m: No. Among my people we evidently believed that photographs would rob one’s meal, if not one’s soul.

Mageiricophobia - do you suffer from any cooking phobia, a dish that makes your palms sweat?

aj: Haven’t encountered one yet, although I find Hollandaise sauce terribly enigmatic—even when you think you know all the tricks, it can turn on you so quickly.

m: Apparently I’m “hyper” about hygiene when it comes to cooking chicken.

What would be your most valued or used kitchen gadgets and/or what was the biggest letdown?

aj: I’m not real big on kitchen gadgets. That’s more Michelle’s forte. I got along just fine before my mom got me a Wusthof zester, but it works like a charm and I’ve definitely made a whole lot more dishes with lemon and orange zest in them since.

m: I use my heat-proof spatula for almost everything, regardless of whether it needs it—my whisk, too. I’m also rather proud of my collection of cherry pitters. Can’t think of any major letdowns, but the fact that I am still without a standing mixer is a perpetual source of shame.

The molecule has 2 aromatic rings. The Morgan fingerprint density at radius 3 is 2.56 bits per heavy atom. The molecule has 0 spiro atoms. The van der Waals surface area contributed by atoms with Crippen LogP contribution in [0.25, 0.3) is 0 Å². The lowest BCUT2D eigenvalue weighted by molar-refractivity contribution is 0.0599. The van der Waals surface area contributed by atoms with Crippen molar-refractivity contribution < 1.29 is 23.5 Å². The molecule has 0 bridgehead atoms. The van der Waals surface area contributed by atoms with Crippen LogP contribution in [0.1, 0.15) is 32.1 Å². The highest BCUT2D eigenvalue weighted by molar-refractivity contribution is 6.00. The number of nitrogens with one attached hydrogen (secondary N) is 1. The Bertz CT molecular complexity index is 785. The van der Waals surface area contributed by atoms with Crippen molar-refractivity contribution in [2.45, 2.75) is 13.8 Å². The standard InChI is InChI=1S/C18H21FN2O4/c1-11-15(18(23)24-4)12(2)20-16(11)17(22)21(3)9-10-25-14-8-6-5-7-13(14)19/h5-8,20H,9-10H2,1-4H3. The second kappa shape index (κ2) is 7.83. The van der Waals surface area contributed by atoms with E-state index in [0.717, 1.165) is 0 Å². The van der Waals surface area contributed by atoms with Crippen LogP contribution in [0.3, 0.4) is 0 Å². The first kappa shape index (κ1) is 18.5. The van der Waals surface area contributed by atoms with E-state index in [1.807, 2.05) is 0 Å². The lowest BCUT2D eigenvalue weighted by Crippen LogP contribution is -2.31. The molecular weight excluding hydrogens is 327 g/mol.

Name some funny or weird food combinations/dishes you really like - and probably no one else!

aj: For a long time now, I’ve liked ice cream and beer, late at night. Not some kind of weird float or anything, just a cold beer and a bowl of ice cream while I watch a late-night movie. This combo really doesn’t seem that strange to me, but it always seems to get a reaction.

m: 1) Lentils with mustard and sauerkraut, 2) bacon and strawberry jam sandwiches. Don’t ask. Please…

What are the three eatables or dishes you simply don’t want to live without?